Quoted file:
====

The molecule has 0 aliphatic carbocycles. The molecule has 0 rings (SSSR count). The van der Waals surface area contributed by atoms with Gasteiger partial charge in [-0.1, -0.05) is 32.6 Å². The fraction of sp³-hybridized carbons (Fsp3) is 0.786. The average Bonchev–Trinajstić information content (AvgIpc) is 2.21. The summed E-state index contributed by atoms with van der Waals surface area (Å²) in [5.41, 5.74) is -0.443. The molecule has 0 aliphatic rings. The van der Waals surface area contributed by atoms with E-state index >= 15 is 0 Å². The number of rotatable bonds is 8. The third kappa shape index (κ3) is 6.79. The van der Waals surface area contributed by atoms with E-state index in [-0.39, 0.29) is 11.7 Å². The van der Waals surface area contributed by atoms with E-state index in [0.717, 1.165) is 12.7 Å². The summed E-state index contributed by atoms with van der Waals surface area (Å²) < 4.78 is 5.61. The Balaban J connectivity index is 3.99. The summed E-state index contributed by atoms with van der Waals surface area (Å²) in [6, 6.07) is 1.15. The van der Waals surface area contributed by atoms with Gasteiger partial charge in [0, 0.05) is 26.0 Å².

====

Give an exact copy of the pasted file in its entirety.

The molecule has 0 aliphatic carbocycles. The molecule has 0 rings (SSSR count). The van der Waals surface area contributed by atoms with Gasteiger partial charge in [-0.1, -0.05) is 32.6 Å². The fraction of sp³-hybridized carbons (Fsp3) is 0.786. The average Bonchev–Trinajstić information content (AvgIpc) is 2.21. The summed E-state index contributed by atoms with van der Waals surface area (Å²) in [5.41, 5.74) is -0.443. The molecule has 0 aliphatic rings. The van der Waals surface area contributed by atoms with E-state index >= 15 is 0 Å². The number of rotatable bonds is 8. The third kappa shape index (κ3) is 6.79. The van der Waals surface area contributed by atoms with E-state index in [-0.39, 0.29) is 11.7 Å². The van der Waals surface area contributed by atoms with E-state index in [0.717, 1.165) is 12.7 Å². The summed E-state index contributed by atoms with van der Waals surface area (Å²) < 4.78 is 5.61. The Balaban J connectivity index is 3.99. The summed E-state index contributed by atoms with van der Waals surface area (Å²) in [6, 6.07) is 1.15. The van der Waals surface area contributed by atoms with Gasteiger partial charge in [0, 0.05) is 26.0 Å².